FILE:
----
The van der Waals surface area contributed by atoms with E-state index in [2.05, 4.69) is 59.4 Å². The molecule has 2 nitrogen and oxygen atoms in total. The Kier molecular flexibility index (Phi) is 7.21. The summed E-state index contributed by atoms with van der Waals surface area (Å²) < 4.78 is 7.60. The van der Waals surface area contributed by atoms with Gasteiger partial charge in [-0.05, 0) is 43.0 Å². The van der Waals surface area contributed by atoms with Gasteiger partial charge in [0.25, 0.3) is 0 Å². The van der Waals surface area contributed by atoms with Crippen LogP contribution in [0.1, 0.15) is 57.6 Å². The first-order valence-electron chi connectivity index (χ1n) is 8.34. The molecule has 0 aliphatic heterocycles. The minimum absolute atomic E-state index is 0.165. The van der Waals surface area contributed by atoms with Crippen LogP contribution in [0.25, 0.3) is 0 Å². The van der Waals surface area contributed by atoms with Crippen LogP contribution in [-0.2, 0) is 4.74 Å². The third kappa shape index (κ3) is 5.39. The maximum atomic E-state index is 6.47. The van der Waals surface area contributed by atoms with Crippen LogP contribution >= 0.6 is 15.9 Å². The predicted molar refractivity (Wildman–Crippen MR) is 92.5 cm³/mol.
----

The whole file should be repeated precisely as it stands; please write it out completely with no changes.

The van der Waals surface area contributed by atoms with E-state index in [2.05, 4.69) is 59.4 Å². The molecule has 2 nitrogen and oxygen atoms in total. The Kier molecular flexibility index (Phi) is 7.21. The summed E-state index contributed by atoms with van der Waals surface area (Å²) < 4.78 is 7.60. The van der Waals surface area contributed by atoms with Gasteiger partial charge in [-0.05, 0) is 43.0 Å². The van der Waals surface area contributed by atoms with Gasteiger partial charge in [0.25, 0.3) is 0 Å². The van der Waals surface area contributed by atoms with Crippen LogP contribution in [0.1, 0.15) is 57.6 Å². The first-order valence-electron chi connectivity index (χ1n) is 8.34. The molecule has 0 aliphatic heterocycles. The minimum absolute atomic E-state index is 0.165. The van der Waals surface area contributed by atoms with Crippen LogP contribution in [0.25, 0.3) is 0 Å². The van der Waals surface area contributed by atoms with Crippen LogP contribution in [-0.2, 0) is 4.74 Å². The third kappa shape index (κ3) is 5.39. The maximum atomic E-state index is 6.47. The van der Waals surface area contributed by atoms with Crippen LogP contribution >= 0.6 is 15.9 Å². The predicted molar refractivity (Wildman–Crippen MR) is 92.5 cm³/mol.